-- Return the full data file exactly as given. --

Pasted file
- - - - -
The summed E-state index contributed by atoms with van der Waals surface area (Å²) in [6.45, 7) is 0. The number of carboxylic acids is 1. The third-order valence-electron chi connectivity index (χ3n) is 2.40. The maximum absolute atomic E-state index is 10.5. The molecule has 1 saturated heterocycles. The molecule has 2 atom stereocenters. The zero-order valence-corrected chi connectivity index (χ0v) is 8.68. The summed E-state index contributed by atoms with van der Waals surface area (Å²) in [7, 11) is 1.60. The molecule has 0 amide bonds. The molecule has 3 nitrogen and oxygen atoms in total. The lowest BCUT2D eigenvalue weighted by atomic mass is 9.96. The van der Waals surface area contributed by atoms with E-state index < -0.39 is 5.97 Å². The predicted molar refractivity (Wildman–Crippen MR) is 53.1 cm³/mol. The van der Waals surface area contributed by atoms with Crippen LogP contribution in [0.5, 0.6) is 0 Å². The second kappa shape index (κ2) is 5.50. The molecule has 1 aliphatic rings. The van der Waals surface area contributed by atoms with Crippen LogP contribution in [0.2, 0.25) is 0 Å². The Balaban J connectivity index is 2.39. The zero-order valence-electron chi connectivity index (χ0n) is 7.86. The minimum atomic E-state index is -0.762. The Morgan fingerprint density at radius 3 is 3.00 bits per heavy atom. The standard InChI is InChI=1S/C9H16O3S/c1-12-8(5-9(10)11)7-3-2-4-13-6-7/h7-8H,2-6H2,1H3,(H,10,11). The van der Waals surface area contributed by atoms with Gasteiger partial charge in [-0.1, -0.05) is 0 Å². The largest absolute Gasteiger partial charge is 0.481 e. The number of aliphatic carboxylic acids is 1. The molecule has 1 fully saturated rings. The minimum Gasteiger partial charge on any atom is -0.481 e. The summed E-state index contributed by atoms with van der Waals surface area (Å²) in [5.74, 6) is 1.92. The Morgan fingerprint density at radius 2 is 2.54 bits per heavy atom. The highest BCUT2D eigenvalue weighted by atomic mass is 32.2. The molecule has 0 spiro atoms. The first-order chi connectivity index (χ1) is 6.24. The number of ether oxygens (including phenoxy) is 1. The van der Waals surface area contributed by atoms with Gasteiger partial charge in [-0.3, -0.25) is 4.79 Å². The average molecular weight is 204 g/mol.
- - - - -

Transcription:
The summed E-state index contributed by atoms with van der Waals surface area (Å²) in [6.45, 7) is 0. The number of carboxylic acids is 1. The third-order valence-electron chi connectivity index (χ3n) is 2.40. The maximum absolute atomic E-state index is 10.5. The molecule has 1 saturated heterocycles. The molecule has 2 atom stereocenters. The zero-order valence-corrected chi connectivity index (χ0v) is 8.68. The summed E-state index contributed by atoms with van der Waals surface area (Å²) in [7, 11) is 1.60. The molecule has 0 amide bonds. The molecule has 3 nitrogen and oxygen atoms in total. The lowest BCUT2D eigenvalue weighted by atomic mass is 9.96. The van der Waals surface area contributed by atoms with E-state index < -0.39 is 5.97 Å². The predicted molar refractivity (Wildman–Crippen MR) is 53.1 cm³/mol. The van der Waals surface area contributed by atoms with Crippen LogP contribution in [0.5, 0.6) is 0 Å². The second kappa shape index (κ2) is 5.50. The molecule has 1 aliphatic rings. The van der Waals surface area contributed by atoms with Crippen LogP contribution in [0.2, 0.25) is 0 Å². The Balaban J connectivity index is 2.39. The zero-order valence-electron chi connectivity index (χ0n) is 7.86. The minimum atomic E-state index is -0.762. The Morgan fingerprint density at radius 3 is 3.00 bits per heavy atom. The standard InChI is InChI=1S/C9H16O3S/c1-12-8(5-9(10)11)7-3-2-4-13-6-7/h7-8H,2-6H2,1H3,(H,10,11). The van der Waals surface area contributed by atoms with Gasteiger partial charge in [-0.1, -0.05) is 0 Å². The largest absolute Gasteiger partial charge is 0.481 e. The number of aliphatic carboxylic acids is 1. The molecule has 1 fully saturated rings. The minimum Gasteiger partial charge on any atom is -0.481 e. The summed E-state index contributed by atoms with van der Waals surface area (Å²) in [5.74, 6) is 1.92. The Morgan fingerprint density at radius 2 is 2.54 bits per heavy atom. The highest BCUT2D eigenvalue weighted by atomic mass is 32.2. The molecule has 0 spiro atoms. The first-order chi connectivity index (χ1) is 6.24. The number of ether oxygens (including phenoxy) is 1. The van der Waals surface area contributed by atoms with Gasteiger partial charge in [-0.3, -0.25) is 4.79 Å². The average molecular weight is 204 g/mol.